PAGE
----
Swisstrace twilite blood sampling system

Swisstrace twilite is one of the commercially available automatic blood sampling systems (ABSS) that enables measurement of arterial input function (AIF) with temporal resolution of 1 second. In small animal studies it can be used to avoid blood loss due to surgically placed arteriovenous shunt. It is MR-compatible, and can also be used to assess AIF in human subjects (Zhang et al., 2014). This device, with a femoral arteriovenous shunt, has provided AIF with better accuracy than image-derived input function in mice (Alf et al., 2013a) and in rats (MacAskill et al., 2019).

To obtain accurate analysis results of the PET data, the blood cell uptake of the radioligand needs to be accounted for (Alf et al., 2013b; Bolcaen et al., 2016). Dispersion in the sampling system can be measured and corrected as described by Convert et al (2007). Sufficient shunt flow rate in required to minimize the dispersion error (Warnock et al., 2011).

Swisstrace/Ismatec ABBS Swisstrace ABBS
Swisstrace ABSS is connected to computer with PMOD PSAMPLE software, which is used to record and process the acquired blood data. The system can be used to measure arterial input function with an arteriovenous shunt in mice, and is installed in BioCity Turku.

When Swisstrace twilite ABSS is operated via PMOD PSAMPLE, the software corrects the data for the background, branching ratio and decay of the isotope, and calibrates the data into units kBq/cc. The system clocks of the twilite acquisition computer and PET scanner should be synchronized for accurate decay correction.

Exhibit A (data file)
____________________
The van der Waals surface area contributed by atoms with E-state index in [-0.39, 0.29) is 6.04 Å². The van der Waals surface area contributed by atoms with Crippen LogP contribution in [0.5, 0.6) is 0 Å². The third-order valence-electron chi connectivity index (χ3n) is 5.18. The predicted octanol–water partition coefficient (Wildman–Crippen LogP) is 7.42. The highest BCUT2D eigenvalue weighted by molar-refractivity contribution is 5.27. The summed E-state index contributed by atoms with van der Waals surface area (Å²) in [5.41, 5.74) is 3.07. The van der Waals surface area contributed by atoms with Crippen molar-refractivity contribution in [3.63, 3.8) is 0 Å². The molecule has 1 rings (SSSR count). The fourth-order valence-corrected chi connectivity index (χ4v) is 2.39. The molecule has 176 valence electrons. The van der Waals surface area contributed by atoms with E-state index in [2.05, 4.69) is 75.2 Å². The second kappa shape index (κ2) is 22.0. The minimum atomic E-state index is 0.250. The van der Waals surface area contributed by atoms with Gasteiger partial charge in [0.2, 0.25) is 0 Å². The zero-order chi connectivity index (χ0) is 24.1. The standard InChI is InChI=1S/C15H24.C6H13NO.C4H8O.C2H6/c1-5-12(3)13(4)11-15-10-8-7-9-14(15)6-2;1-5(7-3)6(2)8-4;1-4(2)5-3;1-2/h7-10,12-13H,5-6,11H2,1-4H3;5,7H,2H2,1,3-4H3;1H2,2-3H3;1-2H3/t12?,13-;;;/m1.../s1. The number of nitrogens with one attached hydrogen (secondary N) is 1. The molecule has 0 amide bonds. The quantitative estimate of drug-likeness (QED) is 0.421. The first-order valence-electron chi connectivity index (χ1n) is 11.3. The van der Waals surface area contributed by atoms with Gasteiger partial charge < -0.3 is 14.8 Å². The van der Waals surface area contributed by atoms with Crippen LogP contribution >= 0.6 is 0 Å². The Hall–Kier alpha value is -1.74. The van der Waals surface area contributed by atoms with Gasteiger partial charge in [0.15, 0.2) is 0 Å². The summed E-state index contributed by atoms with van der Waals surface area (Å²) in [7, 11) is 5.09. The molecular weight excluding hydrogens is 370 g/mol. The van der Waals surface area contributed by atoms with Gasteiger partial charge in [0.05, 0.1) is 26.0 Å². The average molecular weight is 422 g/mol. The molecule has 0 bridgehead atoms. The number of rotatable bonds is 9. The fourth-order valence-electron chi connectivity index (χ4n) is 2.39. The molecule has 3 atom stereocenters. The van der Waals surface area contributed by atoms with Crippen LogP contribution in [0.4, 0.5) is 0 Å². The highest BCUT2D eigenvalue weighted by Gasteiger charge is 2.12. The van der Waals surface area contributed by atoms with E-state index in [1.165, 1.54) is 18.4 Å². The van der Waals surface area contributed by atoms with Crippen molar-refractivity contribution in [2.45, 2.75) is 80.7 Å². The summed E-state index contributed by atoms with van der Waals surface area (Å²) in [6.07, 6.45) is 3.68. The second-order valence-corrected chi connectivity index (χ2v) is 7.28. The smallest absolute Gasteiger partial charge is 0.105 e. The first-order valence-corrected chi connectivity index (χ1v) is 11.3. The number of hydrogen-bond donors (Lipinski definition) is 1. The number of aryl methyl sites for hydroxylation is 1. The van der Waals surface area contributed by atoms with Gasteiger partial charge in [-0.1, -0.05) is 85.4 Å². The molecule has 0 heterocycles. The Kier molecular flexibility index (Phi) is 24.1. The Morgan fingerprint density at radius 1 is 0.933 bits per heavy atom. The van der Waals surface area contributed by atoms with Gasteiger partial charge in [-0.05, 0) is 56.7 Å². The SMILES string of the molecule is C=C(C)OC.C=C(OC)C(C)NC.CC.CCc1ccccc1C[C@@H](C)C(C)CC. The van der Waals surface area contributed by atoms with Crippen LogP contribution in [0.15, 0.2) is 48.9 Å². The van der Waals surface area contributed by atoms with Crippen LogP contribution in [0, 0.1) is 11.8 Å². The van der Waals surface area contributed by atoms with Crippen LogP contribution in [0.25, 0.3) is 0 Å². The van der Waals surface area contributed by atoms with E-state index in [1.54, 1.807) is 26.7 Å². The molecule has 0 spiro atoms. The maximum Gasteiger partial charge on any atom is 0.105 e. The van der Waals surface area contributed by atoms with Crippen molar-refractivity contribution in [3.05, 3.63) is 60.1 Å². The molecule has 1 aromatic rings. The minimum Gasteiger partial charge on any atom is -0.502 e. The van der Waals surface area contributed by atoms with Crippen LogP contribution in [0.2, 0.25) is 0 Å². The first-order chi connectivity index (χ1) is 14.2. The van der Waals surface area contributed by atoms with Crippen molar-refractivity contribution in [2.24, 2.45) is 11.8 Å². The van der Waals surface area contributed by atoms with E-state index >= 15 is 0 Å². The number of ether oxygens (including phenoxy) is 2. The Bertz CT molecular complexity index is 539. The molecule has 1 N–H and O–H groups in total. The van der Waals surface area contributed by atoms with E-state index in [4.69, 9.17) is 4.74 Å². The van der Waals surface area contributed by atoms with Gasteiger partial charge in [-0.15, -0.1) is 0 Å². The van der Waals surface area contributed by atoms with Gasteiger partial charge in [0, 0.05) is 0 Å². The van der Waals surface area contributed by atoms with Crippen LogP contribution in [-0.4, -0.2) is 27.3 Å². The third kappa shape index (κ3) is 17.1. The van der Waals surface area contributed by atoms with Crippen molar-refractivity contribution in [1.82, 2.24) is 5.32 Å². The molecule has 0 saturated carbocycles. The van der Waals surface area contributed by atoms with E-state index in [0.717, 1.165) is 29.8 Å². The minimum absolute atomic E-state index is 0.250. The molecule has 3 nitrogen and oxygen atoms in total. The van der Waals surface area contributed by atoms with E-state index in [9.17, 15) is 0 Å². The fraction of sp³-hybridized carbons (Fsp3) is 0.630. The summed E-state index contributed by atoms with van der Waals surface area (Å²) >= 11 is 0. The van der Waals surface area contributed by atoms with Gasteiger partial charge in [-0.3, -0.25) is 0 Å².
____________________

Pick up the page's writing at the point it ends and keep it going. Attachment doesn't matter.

The calibrated and decay corrected blood curve (BTAC) can be saved as .crv file, which is a tab-delimited text file which can be easily imported in Excel or used by TPC tools. If needed, it can be converted to some other file formats using tacformat.

Dispersion correction, conversion of the blood curve to plasma and correction for metabolites can be done in PMOD PKIN tool, or using the command-line programs and scripts from TPC.


See also:




References:

Alf MF, Wyss MT, Buck A, Weber B, Schibli R, Krämer SD. Quantification of brain glucose metabolism by 18F-FDG PET with real-time arterial and image-derived input function in mice. J Nucl Med. 2013a; 54(1): 132-138. doi: 10.2967/jnumed.112.107474.

Alf MF, Martić-Kehl MI, Schibli R, Krämer SD. FDG kinetic modeling in small rodent brain PET: optimization of data acquisition and analysis. EJNMMI Res. 2013; 3: 61. doi: 10.1186/2191-219X-3-61.

Bolcaen J, Lybaert K, Moerman L, Descamps B, Deblaere K, Boterberg T, Kalala JP, Van den Broecke C, De Vos F, Vanhove C, Goethals I. Kinetic modeling and graphical analysis of 18F-Fluoromethylcholine (FCho), 18F-Fluoroethyltyrosine (FET) and 18F-Fluorodeoxyglucose (FDG) PET for the discrimination between high-grade glioma and radiation necrosis in rats. PLoS One 2016; 11(8): e0161845. doi: 10.1371/journal.pone.0161845, correction: 10.1371/journal.pone.0164208.

Warnock G, Bahri MA, Goblet D, Giacomelli F, Lemaire C, Aerts J, Seret A, Langlois X, Luxen A, Plenevaux A. Use of a beta microprobe system to measure arterial input function in PET via an arteriovenous shunt in rats. EJNMMI Res. 2011; 1(1): 13. doi: 10.1186/2191-219X-1-13.



Tags: ,


Updated at: 2019-12-03
Created at: 2019-12-03
Written by: Vesa Oikonen